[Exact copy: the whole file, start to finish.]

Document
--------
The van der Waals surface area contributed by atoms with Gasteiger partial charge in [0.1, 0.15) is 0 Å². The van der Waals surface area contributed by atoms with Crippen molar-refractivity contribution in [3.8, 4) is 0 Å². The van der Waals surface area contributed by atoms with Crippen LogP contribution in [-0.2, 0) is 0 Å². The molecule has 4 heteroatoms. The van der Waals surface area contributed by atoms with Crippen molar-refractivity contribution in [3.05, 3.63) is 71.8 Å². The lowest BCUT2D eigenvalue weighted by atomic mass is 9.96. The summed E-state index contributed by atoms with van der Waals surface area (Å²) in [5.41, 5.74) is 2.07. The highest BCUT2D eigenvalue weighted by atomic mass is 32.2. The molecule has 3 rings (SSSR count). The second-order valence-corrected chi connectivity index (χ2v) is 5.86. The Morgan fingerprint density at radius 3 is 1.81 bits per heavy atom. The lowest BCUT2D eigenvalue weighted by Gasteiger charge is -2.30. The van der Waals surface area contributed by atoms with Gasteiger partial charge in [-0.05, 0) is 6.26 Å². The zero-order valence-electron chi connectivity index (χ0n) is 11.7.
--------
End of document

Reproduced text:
The van der Waals surface area contributed by atoms with Gasteiger partial charge in [0.1, 0.15) is 0 Å². The van der Waals surface area contributed by atoms with Crippen molar-refractivity contribution in [3.8, 4) is 0 Å². The van der Waals surface area contributed by atoms with Crippen LogP contribution in [-0.2, 0) is 0 Å². The molecule has 4 heteroatoms. The van der Waals surface area contributed by atoms with Crippen molar-refractivity contribution in [3.05, 3.63) is 71.8 Å². The lowest BCUT2D eigenvalue weighted by atomic mass is 9.96. The summed E-state index contributed by atoms with van der Waals surface area (Å²) in [5.41, 5.74) is 2.07. The highest BCUT2D eigenvalue weighted by atomic mass is 32.2. The molecule has 3 rings (SSSR count). The second-order valence-corrected chi connectivity index (χ2v) is 5.86. The Morgan fingerprint density at radius 3 is 1.81 bits per heavy atom. The lowest BCUT2D eigenvalue weighted by Gasteiger charge is -2.30. The van der Waals surface area contributed by atoms with Gasteiger partial charge in [-0.05, 0) is 6.26 Å². The zero-order valence-electron chi connectivity index (χ0n) is 11.7.